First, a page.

How do you get one when you're abroad? No idea. You probably don't.
One year I had an epic week of fraud. My credit card number was stolen by someone involved with a local restaurant, the replacement credit card was stolen from my mailbox, and my rent check was stolen from my landlord's mailbox at a completely different address (and successfully cashed!) There was a 3 day period where the only money I had access to was the cash in my wallet because my credit cards, checking account and savings account were all frozen while their account numbers got switched. All the fraud was covered by my bank though.
SEPA direct debit is the usual setup for places where you'd expect to be able to pay via credit card (regardless of fees), and for e.g. small landlords you just set up a recurring SEPA push transfer (basically like ACH push, but free for normal consumer accounts) to the landlords account.
And for direct debit, you can technically just keep an eye out for unauthorized ones (they need to be shown to your bank 5 days in advance) and tell your bank to stop them before they debit your account.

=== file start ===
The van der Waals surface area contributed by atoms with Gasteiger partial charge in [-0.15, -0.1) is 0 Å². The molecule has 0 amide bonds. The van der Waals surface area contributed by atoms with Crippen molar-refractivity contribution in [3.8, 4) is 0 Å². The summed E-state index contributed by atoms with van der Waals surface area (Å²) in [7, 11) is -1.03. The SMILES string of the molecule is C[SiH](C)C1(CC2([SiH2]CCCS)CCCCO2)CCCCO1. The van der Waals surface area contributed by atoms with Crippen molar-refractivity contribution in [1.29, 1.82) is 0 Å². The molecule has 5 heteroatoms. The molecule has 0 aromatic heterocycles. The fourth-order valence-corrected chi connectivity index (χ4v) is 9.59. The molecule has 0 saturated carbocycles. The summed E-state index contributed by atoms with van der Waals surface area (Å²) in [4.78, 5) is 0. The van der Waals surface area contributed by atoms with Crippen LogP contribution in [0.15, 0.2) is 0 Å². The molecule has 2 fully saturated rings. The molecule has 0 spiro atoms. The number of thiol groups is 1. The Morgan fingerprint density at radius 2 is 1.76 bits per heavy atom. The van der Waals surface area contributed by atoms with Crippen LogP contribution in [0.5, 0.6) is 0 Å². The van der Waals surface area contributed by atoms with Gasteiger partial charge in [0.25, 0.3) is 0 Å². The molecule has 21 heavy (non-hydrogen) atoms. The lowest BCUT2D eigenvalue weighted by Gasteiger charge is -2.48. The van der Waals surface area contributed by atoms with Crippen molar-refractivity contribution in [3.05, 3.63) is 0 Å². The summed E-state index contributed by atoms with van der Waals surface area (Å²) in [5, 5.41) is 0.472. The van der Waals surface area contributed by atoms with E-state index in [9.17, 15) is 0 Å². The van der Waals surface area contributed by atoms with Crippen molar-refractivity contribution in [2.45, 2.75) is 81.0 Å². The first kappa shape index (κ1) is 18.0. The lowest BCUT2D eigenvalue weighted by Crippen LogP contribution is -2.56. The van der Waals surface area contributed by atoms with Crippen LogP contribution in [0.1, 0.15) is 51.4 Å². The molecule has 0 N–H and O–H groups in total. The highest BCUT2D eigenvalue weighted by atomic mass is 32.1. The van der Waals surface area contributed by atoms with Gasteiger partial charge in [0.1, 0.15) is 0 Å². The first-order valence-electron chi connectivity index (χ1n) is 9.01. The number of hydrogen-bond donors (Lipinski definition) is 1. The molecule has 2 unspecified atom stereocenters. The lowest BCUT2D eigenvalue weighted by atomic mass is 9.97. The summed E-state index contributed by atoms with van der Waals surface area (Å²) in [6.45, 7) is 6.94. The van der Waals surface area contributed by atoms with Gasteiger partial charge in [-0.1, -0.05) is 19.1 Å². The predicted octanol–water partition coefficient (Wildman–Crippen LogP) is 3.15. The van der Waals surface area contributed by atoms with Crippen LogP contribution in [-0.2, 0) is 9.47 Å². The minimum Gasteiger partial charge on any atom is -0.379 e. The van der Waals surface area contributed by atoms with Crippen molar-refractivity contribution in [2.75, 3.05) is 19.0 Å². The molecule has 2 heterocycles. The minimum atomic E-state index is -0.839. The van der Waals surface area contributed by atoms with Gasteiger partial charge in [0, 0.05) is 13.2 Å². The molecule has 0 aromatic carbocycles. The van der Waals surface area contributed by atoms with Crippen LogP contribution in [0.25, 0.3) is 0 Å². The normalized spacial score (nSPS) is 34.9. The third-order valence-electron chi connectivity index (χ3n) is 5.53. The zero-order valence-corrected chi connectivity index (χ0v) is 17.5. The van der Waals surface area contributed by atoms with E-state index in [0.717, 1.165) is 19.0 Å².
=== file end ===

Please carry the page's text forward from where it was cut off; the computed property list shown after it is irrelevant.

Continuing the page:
But AFAIK it's the bank(s) that owe you the money, though they can in-turn try to claw it back from whoever debited your account without authorization.
Really, the worst one can do with an IBAN is trolling by spamming transfers to it or signing it up for direct debits (and I'd expect that to cause me at most 1 bank day of no funds, while waiting for my bank to reverse a fraudulent debit).
But the impact of the latter is limited (just set up a whitelist with your bank and have them auto-reject the spam), while the former is fairly costly (around 20~30 ct with the accounts that don't do fair-use throttling) and quite risky (harassment and KYC).
I haven’t needed the redundancy since then but it’s comforting to know that I have a multi-month cushion to fight with banks if I need one.